1978 version

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Darkhorse
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1978 version

Postby Darkhorse » Sat Jun 28, 2014 8:47 pm

Started this to mention something I noticed. This is the only adaptation that I can think of where Javert identifies Valjean by name in Toulon.
"Who is that"
"24601"
"Name?
"Valjean, Jean Valjean"

Certainly in the musical it is prominently the other way around. Perkins Javert just went up another notch in my estimation for humanity.
Plus there is a lot of underlying Valvert in there, at least to my eyes, which suits me fine

Ulkis
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Re: 1978 version

Postby Ulkis » Tue Aug 12, 2014 1:58 am

Yes, Perkins' Javert was one of the best Javerts in general, and the best thing about the 78 film, imo

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23623
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Re: 1978 version

Postby 23623 » Wed May 31, 2017 4:04 am

I just watched this movie and I like it! Despite the fact that I probably shouldn't...it skips so many scenes and cuts characters, but it gives lots of details on Valjean’s pre-Madeleine life which I really enjoy watching. I’d like it better if it were 4 hours long and expanded EVERY scene in such detail.

A kinda funny (but definitely not funny for me) thing that happened while watching: when Valjean and Javert met in the sewers, they…talked, and Javert asked Valjean to “turn around”. It was a nod to the scene where Valjean saved Javert. He had told him to “turn around” and cut the rope binding his wrists. So honestly even someone who has no prior knowledge of Les Mis could have guessed that Javert was going to let Valjean go at that point, if they had paid enough attention and recalled the barricade scene. But actually all I was thinking at that point was “DOES HE ASK VALJEAN TO TURN AROUND SO VALJEAN DOESN’T HAVE TO WATCH HIM SHOOT HIMSELF?” The thing is, the first non-musical adaptation of Les Mis I watched is the 1971 Spanish TV series, in which Javert shoots himself in his office, and I’ve heard of adaptations where Valjean watches Javert commit suicide. I was so scared of what might happen that I actually paused the movie after Valjean turned around and only resumed after I made sure I was ready for that……and of course, nothing bad happened (yet).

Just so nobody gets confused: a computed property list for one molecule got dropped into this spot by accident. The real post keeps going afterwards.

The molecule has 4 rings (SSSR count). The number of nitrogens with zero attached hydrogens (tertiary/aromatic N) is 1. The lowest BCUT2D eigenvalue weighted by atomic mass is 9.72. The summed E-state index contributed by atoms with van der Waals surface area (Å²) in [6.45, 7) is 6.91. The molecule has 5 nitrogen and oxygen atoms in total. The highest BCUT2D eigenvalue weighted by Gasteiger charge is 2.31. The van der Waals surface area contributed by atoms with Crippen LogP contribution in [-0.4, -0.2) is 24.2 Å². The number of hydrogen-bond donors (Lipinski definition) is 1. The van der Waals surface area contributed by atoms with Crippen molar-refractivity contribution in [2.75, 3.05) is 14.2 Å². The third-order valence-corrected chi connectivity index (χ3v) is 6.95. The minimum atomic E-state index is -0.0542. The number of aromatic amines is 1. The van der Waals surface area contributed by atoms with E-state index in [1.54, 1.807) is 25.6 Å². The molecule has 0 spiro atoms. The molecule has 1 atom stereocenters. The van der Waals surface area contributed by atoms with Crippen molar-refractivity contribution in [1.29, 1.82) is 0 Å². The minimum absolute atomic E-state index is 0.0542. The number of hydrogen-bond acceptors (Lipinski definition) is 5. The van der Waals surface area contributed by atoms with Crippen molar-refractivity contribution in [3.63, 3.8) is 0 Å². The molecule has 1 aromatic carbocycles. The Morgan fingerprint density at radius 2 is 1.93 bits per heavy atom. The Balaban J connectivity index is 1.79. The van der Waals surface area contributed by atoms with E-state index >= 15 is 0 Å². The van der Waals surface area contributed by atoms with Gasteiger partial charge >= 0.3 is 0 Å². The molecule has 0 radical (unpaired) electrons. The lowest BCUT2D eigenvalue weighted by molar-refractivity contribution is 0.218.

Ulkis wrote:Yes, Perkins' Javert was one of the best Javerts in general, and the best thing about the 78 film, imo

OMG YES I TOTALLY AGREE.
I NOW HAVE A NEW FAVORITE JAVERT.
Revolution, but civilization

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Olivia_y
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Re: 1978 version

Postby Olivia_y » Thu Jun 01, 2017 5:33 pm

23623 wrote:I NOW HAVE A NEW FAVORITE JAVERT.

Yeah Perkins is pretty great isn't he?

It's a pity the rest of the cast was...not as good. I'm not that keen on the Valjean casting (especially later years when the old-man makeup was awful). Marius and Cosette were completely bland and unmemorable, Éponine was non-existent and Enjolras was a non-event, it was hard to feel anything for Fantine since we barely saw anything of her before she was basically dying, and the Thenardiers were reduced to a cameo.

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23623
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Re: 1978 version

Postby 23623 » Fri Jun 02, 2017 7:07 am

Olivia_y wrote:It's a pity the rest of the cast was...not as good. I'm not that keen on the Valjean casting (especially later years when the old-man makeup was awful). Marius and Cosette were completely bland and unmemorable, Éponine was non-existent and Enjolras was a non-event, it was hard to feel anything for Fantine since we barely saw anything of her before she was basically dying, and the Thenardiers were reduced to a cameo.